A front that moved through Argentina and southern Brazil late last week and weekend cleared out rains from a good week of precipitation and left dryness in its wake. From far southern Brazil through eastern Argentina, little in terms of precipitation has been seen since, indicative of the La Nina pattern we would expect.
Rainfall the week prior was good, however, and soil moisture likely stayed in favorable terms for continued spring planting of corn and soybeans, as well as early growth.
But western Argentina defied the pattern and near daily isolated to scattered showers developed across western areas of the country where it has been driest this spring. Since Nov. 8, 15 to 40 millimeters of rain (0.60 to 1.57 inches) fell in these areas between Nov. 8-10 and there were several spots where amounts eclipsed 60 mm (2.35 inches). That was more than welcome to continue the good rainfall that this portion of the world received last week as the La Nina took a pause.
The pattern continues with faster-moving storm systems. A potent little system will bring widespread moderate to locally heavy rainfall through much of Argentina and possibly far southern Brazil Nov. 13-14. Another system will follow behind it early next week and models have started to come to an agreement that this system will bring more widespread showers through Argentina and then southern Brazil as well. After some dry days for some in eastern Argentina and southern Brazil, the outlook over the next several days is favorable for continued progress on corn and soybean planting, as well as early growth.
However, the pattern looks like it will go back into its La Nina "base-state" after that second system moves through. Models are showing much drier conditions that will follow for about a week afterwards. Soil moisture since the beginning of November has been good and will be able to sustain crops for a while, but it may be only a short-term benefit as La Nina is slated to continue through the summer months before letting up toward the fall.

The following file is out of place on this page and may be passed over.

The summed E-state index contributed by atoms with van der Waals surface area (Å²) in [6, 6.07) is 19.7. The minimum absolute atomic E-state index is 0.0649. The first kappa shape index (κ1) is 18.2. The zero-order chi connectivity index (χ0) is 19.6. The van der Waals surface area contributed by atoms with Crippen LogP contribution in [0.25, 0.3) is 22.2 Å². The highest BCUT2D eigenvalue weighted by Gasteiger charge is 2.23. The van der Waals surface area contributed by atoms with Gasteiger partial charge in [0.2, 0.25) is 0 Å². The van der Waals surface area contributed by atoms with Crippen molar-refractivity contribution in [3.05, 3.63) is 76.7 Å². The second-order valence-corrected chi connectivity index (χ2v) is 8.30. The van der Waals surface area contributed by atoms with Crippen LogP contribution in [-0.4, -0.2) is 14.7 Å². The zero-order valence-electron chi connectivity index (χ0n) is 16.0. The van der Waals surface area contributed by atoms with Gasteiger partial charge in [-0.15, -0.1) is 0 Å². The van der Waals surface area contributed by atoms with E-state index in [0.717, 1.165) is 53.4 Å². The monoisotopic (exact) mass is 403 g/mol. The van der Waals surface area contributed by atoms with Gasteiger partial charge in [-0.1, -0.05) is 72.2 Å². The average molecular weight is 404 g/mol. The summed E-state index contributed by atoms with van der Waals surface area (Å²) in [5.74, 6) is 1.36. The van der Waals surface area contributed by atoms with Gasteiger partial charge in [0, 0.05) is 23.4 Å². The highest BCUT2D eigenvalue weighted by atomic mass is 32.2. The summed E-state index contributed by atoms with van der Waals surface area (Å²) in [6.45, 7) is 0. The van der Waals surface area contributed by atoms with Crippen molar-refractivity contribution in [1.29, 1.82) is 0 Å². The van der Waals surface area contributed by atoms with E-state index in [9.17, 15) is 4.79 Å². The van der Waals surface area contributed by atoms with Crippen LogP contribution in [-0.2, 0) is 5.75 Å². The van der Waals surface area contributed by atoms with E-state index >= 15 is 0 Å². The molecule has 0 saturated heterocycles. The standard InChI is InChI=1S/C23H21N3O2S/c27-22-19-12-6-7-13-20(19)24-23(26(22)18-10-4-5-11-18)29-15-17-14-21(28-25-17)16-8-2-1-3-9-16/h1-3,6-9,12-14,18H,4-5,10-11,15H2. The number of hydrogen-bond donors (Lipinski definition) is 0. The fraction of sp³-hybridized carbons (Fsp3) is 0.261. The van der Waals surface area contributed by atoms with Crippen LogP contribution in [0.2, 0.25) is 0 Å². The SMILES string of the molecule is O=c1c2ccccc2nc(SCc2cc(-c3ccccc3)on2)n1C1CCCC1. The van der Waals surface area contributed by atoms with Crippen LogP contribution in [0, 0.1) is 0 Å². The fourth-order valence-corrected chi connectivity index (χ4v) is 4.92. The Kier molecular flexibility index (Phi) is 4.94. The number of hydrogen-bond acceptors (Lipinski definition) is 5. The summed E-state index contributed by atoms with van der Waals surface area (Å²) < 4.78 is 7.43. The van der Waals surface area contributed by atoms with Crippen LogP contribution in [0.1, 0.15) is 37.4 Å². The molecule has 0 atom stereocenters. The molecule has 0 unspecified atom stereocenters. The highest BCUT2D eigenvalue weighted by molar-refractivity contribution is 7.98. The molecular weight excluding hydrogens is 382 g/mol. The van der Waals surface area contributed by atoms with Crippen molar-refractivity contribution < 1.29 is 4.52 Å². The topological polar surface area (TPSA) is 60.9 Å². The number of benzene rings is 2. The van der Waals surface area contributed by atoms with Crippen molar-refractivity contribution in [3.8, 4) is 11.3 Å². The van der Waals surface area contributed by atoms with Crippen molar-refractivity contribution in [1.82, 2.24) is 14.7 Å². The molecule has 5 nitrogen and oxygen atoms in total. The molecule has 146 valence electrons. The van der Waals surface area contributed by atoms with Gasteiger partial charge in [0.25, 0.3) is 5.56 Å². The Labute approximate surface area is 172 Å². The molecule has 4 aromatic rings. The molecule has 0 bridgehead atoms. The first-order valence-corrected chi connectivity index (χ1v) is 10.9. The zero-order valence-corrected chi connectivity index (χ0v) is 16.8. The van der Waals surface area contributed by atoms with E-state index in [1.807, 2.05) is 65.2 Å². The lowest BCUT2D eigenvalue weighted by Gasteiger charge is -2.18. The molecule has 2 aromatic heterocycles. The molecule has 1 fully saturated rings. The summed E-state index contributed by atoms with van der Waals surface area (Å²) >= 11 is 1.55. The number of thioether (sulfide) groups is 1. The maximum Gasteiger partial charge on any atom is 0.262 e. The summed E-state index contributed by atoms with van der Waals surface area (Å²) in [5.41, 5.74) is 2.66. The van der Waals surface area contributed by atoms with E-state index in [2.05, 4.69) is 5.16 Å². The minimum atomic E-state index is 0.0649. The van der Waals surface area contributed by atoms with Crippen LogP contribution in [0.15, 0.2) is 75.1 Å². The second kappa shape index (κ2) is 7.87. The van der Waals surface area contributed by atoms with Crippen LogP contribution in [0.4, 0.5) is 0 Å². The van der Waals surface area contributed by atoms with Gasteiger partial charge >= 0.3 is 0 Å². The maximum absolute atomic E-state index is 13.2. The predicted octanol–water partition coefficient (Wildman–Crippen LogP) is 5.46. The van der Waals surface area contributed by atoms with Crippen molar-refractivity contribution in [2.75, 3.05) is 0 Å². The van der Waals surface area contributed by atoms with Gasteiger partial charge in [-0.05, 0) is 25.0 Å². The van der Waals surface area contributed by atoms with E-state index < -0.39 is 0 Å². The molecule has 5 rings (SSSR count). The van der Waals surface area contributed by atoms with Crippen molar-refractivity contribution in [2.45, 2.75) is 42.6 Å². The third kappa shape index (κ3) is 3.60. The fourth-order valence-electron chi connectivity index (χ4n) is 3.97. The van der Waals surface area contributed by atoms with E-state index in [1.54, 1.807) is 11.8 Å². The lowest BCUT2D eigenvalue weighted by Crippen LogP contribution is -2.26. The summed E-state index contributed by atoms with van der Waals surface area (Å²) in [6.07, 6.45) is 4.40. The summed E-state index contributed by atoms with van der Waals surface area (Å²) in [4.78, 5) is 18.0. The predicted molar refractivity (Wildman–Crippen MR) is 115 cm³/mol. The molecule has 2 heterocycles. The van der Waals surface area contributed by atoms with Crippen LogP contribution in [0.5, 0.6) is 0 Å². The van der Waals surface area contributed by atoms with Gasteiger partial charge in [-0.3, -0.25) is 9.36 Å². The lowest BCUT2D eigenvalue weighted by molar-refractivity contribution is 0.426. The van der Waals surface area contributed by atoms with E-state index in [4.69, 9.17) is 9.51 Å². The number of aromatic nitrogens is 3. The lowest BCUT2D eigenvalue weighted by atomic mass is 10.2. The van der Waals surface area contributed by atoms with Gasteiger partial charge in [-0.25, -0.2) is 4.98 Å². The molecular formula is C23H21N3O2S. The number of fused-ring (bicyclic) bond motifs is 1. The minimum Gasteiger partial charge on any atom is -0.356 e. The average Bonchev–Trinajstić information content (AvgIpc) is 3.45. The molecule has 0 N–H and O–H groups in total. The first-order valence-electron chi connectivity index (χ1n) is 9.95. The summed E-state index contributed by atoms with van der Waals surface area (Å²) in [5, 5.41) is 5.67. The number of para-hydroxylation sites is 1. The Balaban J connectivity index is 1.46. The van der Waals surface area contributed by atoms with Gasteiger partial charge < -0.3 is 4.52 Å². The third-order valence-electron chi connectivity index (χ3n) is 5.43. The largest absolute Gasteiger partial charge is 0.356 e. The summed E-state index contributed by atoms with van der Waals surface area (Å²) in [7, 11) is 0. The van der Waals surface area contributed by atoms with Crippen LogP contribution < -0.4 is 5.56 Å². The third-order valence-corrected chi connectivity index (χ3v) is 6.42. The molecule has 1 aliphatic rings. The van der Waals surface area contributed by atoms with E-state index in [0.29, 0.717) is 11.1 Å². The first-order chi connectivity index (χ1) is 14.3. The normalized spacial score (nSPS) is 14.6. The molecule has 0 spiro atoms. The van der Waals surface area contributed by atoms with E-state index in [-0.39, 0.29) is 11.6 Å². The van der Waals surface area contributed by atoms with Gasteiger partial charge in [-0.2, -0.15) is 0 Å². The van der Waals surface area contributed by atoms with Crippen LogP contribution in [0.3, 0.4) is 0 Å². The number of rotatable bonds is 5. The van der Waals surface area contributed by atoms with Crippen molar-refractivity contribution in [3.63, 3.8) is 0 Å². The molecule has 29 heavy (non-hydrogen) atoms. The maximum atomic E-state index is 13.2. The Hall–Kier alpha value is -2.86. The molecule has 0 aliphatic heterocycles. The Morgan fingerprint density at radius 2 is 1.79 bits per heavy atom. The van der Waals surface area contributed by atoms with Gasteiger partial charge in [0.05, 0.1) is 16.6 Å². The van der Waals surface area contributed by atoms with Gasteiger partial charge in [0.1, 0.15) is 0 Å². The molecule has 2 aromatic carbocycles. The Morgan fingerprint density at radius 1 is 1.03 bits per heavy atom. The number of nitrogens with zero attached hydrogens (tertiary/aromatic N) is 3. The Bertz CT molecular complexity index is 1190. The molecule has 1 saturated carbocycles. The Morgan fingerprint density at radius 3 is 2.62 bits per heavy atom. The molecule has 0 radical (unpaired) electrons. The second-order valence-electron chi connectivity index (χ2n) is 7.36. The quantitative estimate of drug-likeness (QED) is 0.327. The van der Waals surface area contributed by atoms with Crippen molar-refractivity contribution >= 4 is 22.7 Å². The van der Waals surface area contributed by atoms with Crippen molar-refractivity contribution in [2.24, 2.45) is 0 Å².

La Nina typically produces lower precipitation across Argentina and southern Brazil during the spring and possibly summer months by limiting pop-up type showers and causing stronger systems to move more quickly through the region and not allowing showers to linger.
Early this spring followed this pattern well in Argentina. Systems were fast-movers and we did not see much shower activity outside of these systems. Southern Brazil saw much better precipitation than is typical as fronts stalled out in the region instead of moving into central Brazil.
Soil moisture from earlier this spring has carried into November really well even as showers have started to become more isolated with longer dry stretches. Soil moisture can be a little fickle in this area though as sandier soils drain a little more than elsewhere in the region. Drier stretches typically have a big impact in this region due to that fact.
La Nina is not going to give up anytime soon. Its impact will be felt through the growing season. While the event typically causes concern for corn and soybeans in Argentina and southern Brazil, it is not a given.
Timely rains, even if they do not amount in as much precipitation as a normal year, can still produce good results. Stronger storm systems can break up those dry stretches rather nicely. And if they come with a good frequency, can limit the expected negative impact.
John Baranick can be reached at firstname.lastname@example.org
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